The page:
In electronic dispersion compensation (EDC) based coherent optical fiber communication systems, an effect of equalization enhanced phase noise (EEPN) will be generated due to the interactions between the electronic dispersion equalization module and the laser phase noise (in the post-EDC case the EEPN comes from the LO laser) [33,34,35,36,37,38]. The performance of long-haul optical fiber communication systems will be degraded seriously due to the equalization enhanced phase noise, with the increment of fiber dispersion, laser linewidths, modulation levels, symbol rates and system bandwidths [33,34,35,36]. The impacts of EEPN have been investigated in the single-channel, the WDM multi-channel, the orthogonal frequency division multiplexing (OFDM), the dispersion pre-distorted, and the multi-mode optical fiber transmission systems [39,40,41,42,43,44,45,46]. In addition, some investigations have been carried out to study the influence of EEPN in the carrier phase recovery in long-haul high-speed optical communication systems [47,48,49,50]. Considering the equalization enhanced phase noise, the traditional analyses of the carrier phase recovery approaches are not suitable any longer for the design and the optimization of long-haul high-speed optical fiber networks. Therefore, it will also be interesting and useful to investigate the performance of the one-tap normalized LMS, the block-wise average, and the Viterbi-Viterbi carrier phase recovery algorithms, when the influence of equalization enhanced phase noise is taken into account.
In previous reports, the analytical derivations and numerical studies for the one-tap normalized LMS, block-wise average, and Viterbi-Viterbi carrier phase recovery methods have been carried out based on the quadrature phase shift keying (QPSK) coherent optical transmission system [26,37,51]. However, with the development of the optical fiber networks and the increment of transmission data capacity, the QPSK modulation format can no longer satisfy the demand for high-speed optical fiber communication systems. Therefore, the analyses on the carrier phase recovery approaches should also be updated accordingly for the optical fiber transmission systems using higher-level modulation formats, such as the n-PSK communication systems.
In this paper, built on the previous work in [26,37,51], the theoretical assessments of the carrier phase recovery using the one-tap normalized LMS, the block-wise average, and the Viterbi-Viterbi algorithms are extended and analyzed in detail for the long-haul high speed n-PSK coherent optical fiber communication systems, considering both the intrinsic laser phase noise and the equalization enhanced phase noise. The analytical expressions for the estimated carrier phase in the one-tap normalized LMS, the block-wise average, and the Viterbi-Viterbi algorithms has been derived, and the bit-error-rate (BER) performance such as the BER floors in these three carrier phase recovery approaches has been predicted for the n-PSK coherent optical transmission systems. Our results indicate that the Viterbi-Viterbi carrier phase recovery algorithm outperforms the one-tap normalized LMS and the block-wise average algorithms for small phase noise variance (or effective phase noise variance), while the one-tap normalized LMS carrier phase recovery algorithm shows a better performance than the other two algorithms for large phase noise variance (or effective phase noise variance). It is also found that the one-tap normalized LMS algorithm is more sensitive to the level of the modulation formats than the other two algorithms.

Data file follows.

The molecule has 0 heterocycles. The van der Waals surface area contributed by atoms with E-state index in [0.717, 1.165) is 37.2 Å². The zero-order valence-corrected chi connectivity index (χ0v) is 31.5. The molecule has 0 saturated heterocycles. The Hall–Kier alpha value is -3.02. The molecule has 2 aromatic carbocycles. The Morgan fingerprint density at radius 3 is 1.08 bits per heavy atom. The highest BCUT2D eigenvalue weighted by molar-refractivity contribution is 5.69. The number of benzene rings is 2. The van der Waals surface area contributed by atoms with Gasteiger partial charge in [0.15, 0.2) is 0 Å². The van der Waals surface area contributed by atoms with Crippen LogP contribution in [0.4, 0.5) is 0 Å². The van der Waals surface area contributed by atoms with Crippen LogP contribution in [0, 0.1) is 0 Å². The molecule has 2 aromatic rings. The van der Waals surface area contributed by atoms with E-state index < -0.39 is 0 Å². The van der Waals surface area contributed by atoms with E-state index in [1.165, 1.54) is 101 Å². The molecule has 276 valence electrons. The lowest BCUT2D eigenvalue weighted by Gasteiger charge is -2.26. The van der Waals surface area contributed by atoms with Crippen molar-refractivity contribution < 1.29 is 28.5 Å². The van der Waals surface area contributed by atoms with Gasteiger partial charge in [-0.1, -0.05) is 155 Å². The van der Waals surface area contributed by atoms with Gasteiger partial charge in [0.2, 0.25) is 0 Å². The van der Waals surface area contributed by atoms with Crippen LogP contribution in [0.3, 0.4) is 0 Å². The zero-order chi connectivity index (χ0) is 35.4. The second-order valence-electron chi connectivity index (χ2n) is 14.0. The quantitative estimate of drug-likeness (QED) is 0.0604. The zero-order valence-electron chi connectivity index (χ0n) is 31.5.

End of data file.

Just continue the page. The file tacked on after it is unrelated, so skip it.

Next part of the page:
2. Laser Phase Noise and Equalization Enhanced Phase Noise

As shown in Figure 1, the origin of equalization enhanced phase noise in the coherent optical communication systems using electronic dispersion compensation and carrier phase recovery is schematically illustrated. In such systems, the transmitter laser phase noise goes through both the transmission fiber and the EDC module, and therefore the net dispersion experienced by the transmitter laser phase noise is close to zero. However, the LO laser phase noise only goes through the EDC module, where the transfer function is heavily dispersed in the transmission system without using any optical dispersion compensation (ODC) techniques. As a result, the LO laser phase noise will interplay with the dispersion equalization module, and will significantly degrade the performance of the long-haul high-speed coherent optical fiber communication systems, with the increment of fiber dispersion, laser linewidths, modulation formats, and symbol rates [33,34,36].
In coherent optical communication systems, the variance of the phase noise coming from the transmitter laser and the LO laser follows a Lorentzian distribution and can be described using the following equation [4,5]:
σ L a s e r 2 = 2 π ( Δ f T x + Δ f L O ) T S ,
where ΔfTx and ΔfLO are the 3-dB linewidths (assuming the Lorentzian distribution) of the transmitter laser and the LO laser, respectively, and TS is the symbol period of the coherent transmission system. It can be found that the variance of the laser phase noise decreases with the increment of the signal symbol rate RS = 1/TS.
Considering the interplay between the electronic dispersion compensation module and the LO laser phase noise, the noise variance of the equalization enhanced phase noise in the long-haul high-speed optical fiber communication systems can be expressed as follows [33,37,40]:
σ E E P N 2 = π λ 2 D L Δ f L O / 2 c T S ,